News on the go: March 9, 2014

Elaina Sauber

Vietnamese authorities searching waters for a missing Boeing 777 jetliner spotted an object believed to be one of the plane’s doors, as international intelligence agencies joined the investigation of two passengers who boarded the aircraft with stolen passports. More than a day and half after the Malaysia Airlines plane disappeared with 239 people on board, no confirmed debris from the plane had been found, and the final minutes before it went missing are still a mystery. (Read full story here.)

Russian President Vladimir Putin defended recent events in disputed Crimea as keeping within international law, while Ukraine’s prime minister vowed not to relinquish “a single centimeter” of his country’s territory. Over the weekend, Russian military forces strengthened their presence on the peninsula, as pro-Russia forces continue pushing for a vote in favor of reunification with Moscow in the referendum scheduled for next week. (Read full story here.)

The stigma of leprosy continues in India, despite making great strides against the disease, which is neither highly contagious nor fatal.  The number of new annual cases has risen slightly after years of steady decline, and medical experts say the collective fear surrounding leprosy is hindering efforts to finally eliminate it, as people living with the disease continue to hide it from families and loved ones out of fear they will be ostracized. Employers commonly turn away people who have had the disease, even if they’ve been treated and cured. Many also struggle to get driver’s licenses and other routine documents, and even the disease-free children of leprosy patients are disenfranchised.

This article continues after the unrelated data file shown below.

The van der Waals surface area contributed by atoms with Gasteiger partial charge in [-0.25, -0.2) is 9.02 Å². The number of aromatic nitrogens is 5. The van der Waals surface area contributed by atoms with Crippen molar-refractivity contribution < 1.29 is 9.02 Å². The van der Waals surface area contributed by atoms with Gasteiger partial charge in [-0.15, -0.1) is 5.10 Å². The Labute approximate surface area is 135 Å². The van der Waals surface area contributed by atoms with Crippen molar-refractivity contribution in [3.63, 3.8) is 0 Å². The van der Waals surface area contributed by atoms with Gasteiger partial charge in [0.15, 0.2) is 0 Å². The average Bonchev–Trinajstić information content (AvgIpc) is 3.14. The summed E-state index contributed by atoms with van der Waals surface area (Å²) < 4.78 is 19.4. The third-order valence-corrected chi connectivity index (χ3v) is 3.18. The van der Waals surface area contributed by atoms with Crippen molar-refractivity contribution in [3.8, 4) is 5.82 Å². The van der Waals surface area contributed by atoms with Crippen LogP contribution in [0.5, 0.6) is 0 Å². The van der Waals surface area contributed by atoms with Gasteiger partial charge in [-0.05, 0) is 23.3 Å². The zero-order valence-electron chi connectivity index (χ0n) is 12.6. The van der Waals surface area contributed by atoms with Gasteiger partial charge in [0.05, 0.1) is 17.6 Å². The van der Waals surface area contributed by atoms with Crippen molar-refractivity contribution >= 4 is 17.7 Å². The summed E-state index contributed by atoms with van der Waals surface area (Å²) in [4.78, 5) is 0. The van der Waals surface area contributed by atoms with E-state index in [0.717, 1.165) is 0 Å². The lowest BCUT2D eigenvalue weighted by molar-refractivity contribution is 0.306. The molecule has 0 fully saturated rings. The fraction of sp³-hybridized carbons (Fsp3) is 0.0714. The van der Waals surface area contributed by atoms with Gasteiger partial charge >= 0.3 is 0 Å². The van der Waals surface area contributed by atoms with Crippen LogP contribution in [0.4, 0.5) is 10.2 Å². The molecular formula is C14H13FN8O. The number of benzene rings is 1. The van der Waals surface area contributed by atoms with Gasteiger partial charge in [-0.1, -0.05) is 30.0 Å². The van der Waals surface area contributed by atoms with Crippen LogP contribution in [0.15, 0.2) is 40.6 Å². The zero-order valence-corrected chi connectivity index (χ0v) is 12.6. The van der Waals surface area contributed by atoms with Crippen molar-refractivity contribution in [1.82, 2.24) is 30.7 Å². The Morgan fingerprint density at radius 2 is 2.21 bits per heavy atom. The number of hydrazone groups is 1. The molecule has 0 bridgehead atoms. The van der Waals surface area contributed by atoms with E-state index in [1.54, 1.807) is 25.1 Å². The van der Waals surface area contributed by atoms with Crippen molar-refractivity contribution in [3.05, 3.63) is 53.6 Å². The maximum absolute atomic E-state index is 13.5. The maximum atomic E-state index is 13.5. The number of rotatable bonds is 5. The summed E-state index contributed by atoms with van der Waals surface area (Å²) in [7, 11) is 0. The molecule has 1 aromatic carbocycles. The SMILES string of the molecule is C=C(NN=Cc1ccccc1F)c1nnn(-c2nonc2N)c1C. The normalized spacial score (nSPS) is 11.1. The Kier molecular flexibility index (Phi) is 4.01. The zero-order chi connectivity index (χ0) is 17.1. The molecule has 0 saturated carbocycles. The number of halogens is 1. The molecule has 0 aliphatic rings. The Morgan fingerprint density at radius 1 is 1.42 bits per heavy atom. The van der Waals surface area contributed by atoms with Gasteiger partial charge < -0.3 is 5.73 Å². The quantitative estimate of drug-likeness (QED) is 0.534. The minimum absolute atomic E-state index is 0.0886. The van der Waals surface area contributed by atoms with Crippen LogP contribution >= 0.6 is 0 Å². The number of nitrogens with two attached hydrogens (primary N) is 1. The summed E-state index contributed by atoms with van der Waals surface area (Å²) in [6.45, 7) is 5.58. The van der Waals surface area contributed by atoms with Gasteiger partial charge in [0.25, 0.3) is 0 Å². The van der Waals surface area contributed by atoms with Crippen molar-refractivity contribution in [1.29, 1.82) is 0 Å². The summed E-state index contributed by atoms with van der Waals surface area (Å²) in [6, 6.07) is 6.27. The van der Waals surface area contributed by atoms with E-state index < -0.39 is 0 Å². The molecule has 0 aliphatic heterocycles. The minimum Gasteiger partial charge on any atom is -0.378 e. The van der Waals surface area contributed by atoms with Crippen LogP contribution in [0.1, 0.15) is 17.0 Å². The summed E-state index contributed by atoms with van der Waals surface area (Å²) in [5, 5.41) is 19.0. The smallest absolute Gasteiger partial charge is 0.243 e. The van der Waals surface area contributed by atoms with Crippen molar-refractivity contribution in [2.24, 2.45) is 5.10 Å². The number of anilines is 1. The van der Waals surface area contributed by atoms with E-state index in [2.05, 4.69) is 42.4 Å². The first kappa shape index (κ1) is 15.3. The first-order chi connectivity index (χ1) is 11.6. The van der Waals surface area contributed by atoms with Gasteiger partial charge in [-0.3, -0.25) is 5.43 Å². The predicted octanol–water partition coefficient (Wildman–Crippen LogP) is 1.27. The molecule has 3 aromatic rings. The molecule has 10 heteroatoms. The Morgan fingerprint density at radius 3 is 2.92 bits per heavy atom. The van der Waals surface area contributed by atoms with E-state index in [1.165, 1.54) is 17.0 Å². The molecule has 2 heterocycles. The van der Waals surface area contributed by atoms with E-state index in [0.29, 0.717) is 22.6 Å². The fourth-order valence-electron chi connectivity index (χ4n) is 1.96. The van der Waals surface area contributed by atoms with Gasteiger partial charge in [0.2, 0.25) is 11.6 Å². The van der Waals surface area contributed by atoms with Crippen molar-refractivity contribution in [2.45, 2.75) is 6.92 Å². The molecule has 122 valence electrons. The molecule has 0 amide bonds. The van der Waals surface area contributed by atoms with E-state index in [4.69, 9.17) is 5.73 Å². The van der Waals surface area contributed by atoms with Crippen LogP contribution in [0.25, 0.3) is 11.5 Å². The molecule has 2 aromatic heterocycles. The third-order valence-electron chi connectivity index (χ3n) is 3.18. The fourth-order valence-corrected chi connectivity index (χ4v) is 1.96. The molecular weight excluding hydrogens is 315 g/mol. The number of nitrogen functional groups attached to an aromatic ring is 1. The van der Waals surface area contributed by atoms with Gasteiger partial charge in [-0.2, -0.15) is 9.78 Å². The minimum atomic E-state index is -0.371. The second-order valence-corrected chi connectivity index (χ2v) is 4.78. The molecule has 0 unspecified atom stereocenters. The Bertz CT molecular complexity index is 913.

A California lawmaker has introduced legislation to regulate the state’s liberal medical marijuana industry — including the farmers who grow the drug, the hundreds of shops that sell it and the doctors who write recommendations allowing people to use it. California was the first state to authorize marijuana use for health purposes, however, no one knows how many dispensaries and patients California has because the ambiguously worded law its voters approved in 1996 did not give government agencies a role in tracking the information.

Information is from the Associated Press.

Contact Elaina Sauber at [email protected].